Salmonella Outbreak Linked to Small, Pet Turtles
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Salmonella Outbreak Linked to Small, Pet Turtles

Aug 02, 2023

Think twice before getting a pet turtle for your grandkids — or one for yourself. The Centers for Disease Control and Prevention (CDC) announced an investigation into a multistate outbreak of salmonella connected to small turtles.

​While any turtle can carry salmonella germs, those with shells less than 4 inches long are known sources of infection. As a result, pet turtles are not recommended for children younger than 5, adults age 65-plus or individuals with weakened immune systems, the CDC cautioned. Those groups are more likely to get a serious illness from the turtles.

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Outbreaks have been reported in 11 states, leading to 26 illnesses and 9 hospitalizations. Around one-third of the sickened individuals were under age 5. Of the 20 infected people who gave the CDC information, 16 said they had touched their pet turtles. Of those, 12 said they had pet turtles with shells less than 4 inches long.

Source: CDC

Turtles with small shells have been banned by the Food and Drug Administration since 1975 after an outbreak caused severe illness, particularly in children who touched their pet turtles and then put food in their mouths without washing their hands. Although the small reptiles can’t be sold legally in the U.S., that hasn’t stopped illegal sales online and at stores, flea markets and roadside stands, the CDC said.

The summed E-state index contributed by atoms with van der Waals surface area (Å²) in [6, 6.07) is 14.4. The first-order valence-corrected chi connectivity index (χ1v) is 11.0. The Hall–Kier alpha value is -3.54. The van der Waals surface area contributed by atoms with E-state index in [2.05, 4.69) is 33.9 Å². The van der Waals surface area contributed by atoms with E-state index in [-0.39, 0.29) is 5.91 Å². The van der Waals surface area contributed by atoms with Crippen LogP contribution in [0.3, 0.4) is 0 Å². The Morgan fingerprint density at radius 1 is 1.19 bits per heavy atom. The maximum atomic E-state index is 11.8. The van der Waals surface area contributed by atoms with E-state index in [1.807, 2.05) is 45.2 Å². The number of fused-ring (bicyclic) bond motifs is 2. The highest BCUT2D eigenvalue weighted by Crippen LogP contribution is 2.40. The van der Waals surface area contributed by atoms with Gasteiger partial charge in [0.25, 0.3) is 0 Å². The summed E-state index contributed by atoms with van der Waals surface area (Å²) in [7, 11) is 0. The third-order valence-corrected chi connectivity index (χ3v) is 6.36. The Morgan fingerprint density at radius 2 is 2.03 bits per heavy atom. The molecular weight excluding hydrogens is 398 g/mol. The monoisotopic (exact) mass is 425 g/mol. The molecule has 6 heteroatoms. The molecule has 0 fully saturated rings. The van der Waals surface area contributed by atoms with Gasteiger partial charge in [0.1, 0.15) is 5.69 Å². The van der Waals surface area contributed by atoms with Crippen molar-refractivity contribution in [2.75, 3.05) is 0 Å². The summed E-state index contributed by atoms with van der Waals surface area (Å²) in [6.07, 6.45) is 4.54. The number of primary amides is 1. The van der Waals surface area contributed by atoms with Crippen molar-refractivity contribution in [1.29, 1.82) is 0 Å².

“Pet turtles of any size can carry salmonella germs in their droppings, even if they look healthy and clean. These germs can easily spread to their bodies, tank water and anything in the area where they live and roam,” wrote the CDC in its Aug. 18 outbreak warning. “You can get sick from touching a turtle or anything in its environment and then touching your mouth or food with unwashed hands and swallowing salmonella germs.”

If you are still keen on buying a turtle, there are some guidelines you should follow to stay safe. They include:

Salmonella is a bacteria that causes illnesses in 1.35 million people every year, according to the CDC. It’s responsible for 26,500 hospitalizations and 420 deaths annually. Common symptoms of a salmonella infection, known as salmonellosis, include:

In severe cases, an infection could also result in a high fever, vomiting, bloody diarrhea and dehydration. An infection can also be fatal. Most people infected will exhibit symptoms 6 hours to 6 days after swallowing the bacteria. Typically people recover in 4 to 7 days without the need for treatment.

Donna Fuscaldo is a contributing writer and editor focusing on personal finance and health. She has spent over two decades writing and covering news for several national publications including The Wall Street Journal, Forbes, Investopedia and HerMoney.

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